Derelian Reigns as `Coriolanus’

Derelian Reigns as `Coriolanus’

By Aram Kouyoumdjian on Aug 7th, 2009

Truth be told, Shakespeare’s script for the historical tragedy
`Coriolanus’ does not qualify among his best; in fact, the plodding
text often makes for drab reading and perhaps explains why the play is
infrequently staged.

None of that stops director Darko Tresnjak from delivering a visually
and emotionally rich production of the play at San Diego’s Old Globe
Theatre, where it runs in repertory through September 25. What powers
the intensely paced, action-packed spectacle is Greg Derelian’s
kinetic performance as the title character.

Derelian is a veteran Shakespearean, having performed in such
historical plays and tragedies as `Antony and Cleopatra,’ `Henry V,’
`Julius Caesar,’ `Macbeth,’ and `Othello,’ and comedies including `As
You Like It’ and `The Taming of the Shrew.’ He does double duty at
the Old Globe, playing Antonio in `Twelfth Night’ as well.

In `Coriolanus,’ Derelian portrays the Roman general of that name,
who, at the play’s outset, defeats the Volscians and their leader,
Tullus Aufidius. After his victory, Coriolanus expects to be anointed
consul, but in order to attain that office, he must first earn the
blessing of Rome’s plebeians, whom he disdains.

Initially, the plebeians throw their support behind Coriolanus, but
when the general is unable to hide his contempt for them, he suffers
their wrath and is ultimately banished from Rome. Enraged, he turns
against the city and joins forces with Aufidius, his former enemy, in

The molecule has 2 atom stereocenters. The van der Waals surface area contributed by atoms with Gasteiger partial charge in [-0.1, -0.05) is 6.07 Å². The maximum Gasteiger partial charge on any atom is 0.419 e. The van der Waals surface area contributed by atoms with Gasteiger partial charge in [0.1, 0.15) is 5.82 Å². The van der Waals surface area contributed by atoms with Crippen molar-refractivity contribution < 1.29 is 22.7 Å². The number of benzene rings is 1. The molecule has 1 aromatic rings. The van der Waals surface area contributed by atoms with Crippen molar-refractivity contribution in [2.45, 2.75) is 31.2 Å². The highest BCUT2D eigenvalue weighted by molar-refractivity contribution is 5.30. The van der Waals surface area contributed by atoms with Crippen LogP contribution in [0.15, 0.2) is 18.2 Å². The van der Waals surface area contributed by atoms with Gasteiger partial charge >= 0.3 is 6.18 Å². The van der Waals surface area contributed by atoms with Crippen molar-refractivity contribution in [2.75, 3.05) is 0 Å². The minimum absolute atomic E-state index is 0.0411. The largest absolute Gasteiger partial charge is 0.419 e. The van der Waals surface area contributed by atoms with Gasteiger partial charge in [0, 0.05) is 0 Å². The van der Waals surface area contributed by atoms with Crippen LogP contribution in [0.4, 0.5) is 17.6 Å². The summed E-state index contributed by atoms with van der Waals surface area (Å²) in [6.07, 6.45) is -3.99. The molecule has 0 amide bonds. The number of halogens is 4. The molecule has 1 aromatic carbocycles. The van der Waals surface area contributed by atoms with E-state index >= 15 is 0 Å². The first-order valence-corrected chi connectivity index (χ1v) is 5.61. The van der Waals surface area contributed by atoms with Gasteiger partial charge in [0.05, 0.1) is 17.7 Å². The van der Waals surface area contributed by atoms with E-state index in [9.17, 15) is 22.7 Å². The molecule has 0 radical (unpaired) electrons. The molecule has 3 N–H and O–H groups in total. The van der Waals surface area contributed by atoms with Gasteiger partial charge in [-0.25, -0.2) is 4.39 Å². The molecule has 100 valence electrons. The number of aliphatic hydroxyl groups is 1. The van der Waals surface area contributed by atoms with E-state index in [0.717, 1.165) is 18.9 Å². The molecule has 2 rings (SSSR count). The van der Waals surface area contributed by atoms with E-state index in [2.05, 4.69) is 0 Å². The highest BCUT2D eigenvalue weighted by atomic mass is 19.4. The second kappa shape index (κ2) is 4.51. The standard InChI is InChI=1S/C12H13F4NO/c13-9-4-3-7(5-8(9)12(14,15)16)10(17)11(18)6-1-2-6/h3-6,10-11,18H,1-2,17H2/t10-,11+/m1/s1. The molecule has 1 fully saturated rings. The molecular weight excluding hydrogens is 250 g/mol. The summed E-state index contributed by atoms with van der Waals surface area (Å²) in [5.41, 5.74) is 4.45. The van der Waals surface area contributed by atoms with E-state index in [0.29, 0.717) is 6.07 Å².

order to attack it.

Treachery and treason serve as running themes in `Coriolanus,’ which
ultimately revolves around power – and the machinations of its
pursuit. While the play decries its hero as arrogant and his handlers
– the patricians – as scheming, it proves equally unforgiving of the
fickle and easily manipulated plebeians.

Having trimmed extraneous dialogue from the script, Tresnjak directs
with cinematic flair, intercutting and juxtaposing scenes, and
arriving at a revisionist – but altogether inspired – closing tableau
that capitalizes on Coriolanus’ complicated relationship with his
mother Volumnia, who cuts a grand and imposing figure.

The production’s sole misstep is casting an all-too-young Celeste
Ciulla in that maternal role and having Derelian act petulant around
her. Fortunately, such moments are few, and Derelian’s performance is
quite adult – highly physicalized and brutish, yet equally poignant
and affecting.

`Coriolanus’ marks Derelian’s debut at the Old Globe and will
hopefully lead to an ongoing relationship between the actor and the
theater, ensuring that the New York-based thespian will be a regular
presence on a West Coast stage

From: Emil Lazarian | Ararat NewsPress

Emil Lazarian

“I should like to see any power of the world destroy this race, this small tribe of unimportant people, whose wars have all been fought and lost, whose structures have crumbled, literature is unread, music is unheard, and prayers are no more answered. Go ahead, destroy Armenia . See if you can do it. Send them into the desert without bread or water. Burn their homes and churches. Then see if they will not laugh, sing and pray again. For when two of them meet anywhere in the world, see if they will not create a New Armenia.” - WS